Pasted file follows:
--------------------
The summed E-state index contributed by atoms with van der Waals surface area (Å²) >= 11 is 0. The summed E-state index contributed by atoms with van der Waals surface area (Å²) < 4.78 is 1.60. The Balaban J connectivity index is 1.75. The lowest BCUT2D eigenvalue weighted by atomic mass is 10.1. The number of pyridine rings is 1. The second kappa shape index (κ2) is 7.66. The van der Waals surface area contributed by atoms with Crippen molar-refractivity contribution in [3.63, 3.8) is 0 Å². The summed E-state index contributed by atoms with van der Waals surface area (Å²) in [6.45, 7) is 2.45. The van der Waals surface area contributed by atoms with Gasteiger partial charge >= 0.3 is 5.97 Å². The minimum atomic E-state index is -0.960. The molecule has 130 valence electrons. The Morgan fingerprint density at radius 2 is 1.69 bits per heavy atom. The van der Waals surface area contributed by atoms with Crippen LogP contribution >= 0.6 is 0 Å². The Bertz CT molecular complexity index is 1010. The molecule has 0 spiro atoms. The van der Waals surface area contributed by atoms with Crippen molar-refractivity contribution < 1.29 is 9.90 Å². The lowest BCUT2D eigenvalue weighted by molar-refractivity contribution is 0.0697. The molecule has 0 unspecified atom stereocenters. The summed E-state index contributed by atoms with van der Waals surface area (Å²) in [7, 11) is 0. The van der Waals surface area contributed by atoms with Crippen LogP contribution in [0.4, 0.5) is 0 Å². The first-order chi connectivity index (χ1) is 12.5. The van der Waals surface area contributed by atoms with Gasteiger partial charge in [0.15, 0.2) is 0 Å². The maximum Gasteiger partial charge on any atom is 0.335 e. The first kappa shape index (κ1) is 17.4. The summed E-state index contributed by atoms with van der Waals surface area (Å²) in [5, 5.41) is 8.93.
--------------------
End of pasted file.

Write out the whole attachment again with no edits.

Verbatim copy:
The summed E-state index contributed by atoms with van der Waals surface area (Å²) >= 11 is 0. The summed E-state index contributed by atoms with van der Waals surface area (Å²) < 4.78 is 1.60. The Balaban J connectivity index is 1.75. The lowest BCUT2D eigenvalue weighted by atomic mass is 10.1. The number of pyridine rings is 1. The second kappa shape index (κ2) is 7.66. The van der Waals surface area contributed by atoms with Crippen molar-refractivity contribution in [3.63, 3.8) is 0 Å². The summed E-state index contributed by atoms with van der Waals surface area (Å²) in [6.45, 7) is 2.45. The van der Waals surface area contributed by atoms with Gasteiger partial charge >= 0.3 is 5.97 Å². The minimum atomic E-state index is -0.960. The molecule has 130 valence electrons. The Morgan fingerprint density at radius 2 is 1.69 bits per heavy atom. The van der Waals surface area contributed by atoms with Crippen LogP contribution >= 0.6 is 0 Å². The Bertz CT molecular complexity index is 1010. The molecule has 0 spiro atoms. The van der Waals surface area contributed by atoms with Crippen molar-refractivity contribution < 1.29 is 9.90 Å². The lowest BCUT2D eigenvalue weighted by molar-refractivity contribution is 0.0697. The molecule has 0 unspecified atom stereocenters. The summed E-state index contributed by atoms with van der Waals surface area (Å²) in [7, 11) is 0. The van der Waals surface area contributed by atoms with Crippen LogP contribution in [0.4, 0.5) is 0 Å². The first-order chi connectivity index (χ1) is 12.5. The van der Waals surface area contributed by atoms with Gasteiger partial charge in [0.15, 0.2) is 0 Å². The maximum Gasteiger partial charge on any atom is 0.335 e. The first kappa shape index (κ1) is 17.4. The summed E-state index contributed by atoms with van der Waals surface area (Å²) in [5, 5.41) is 8.93.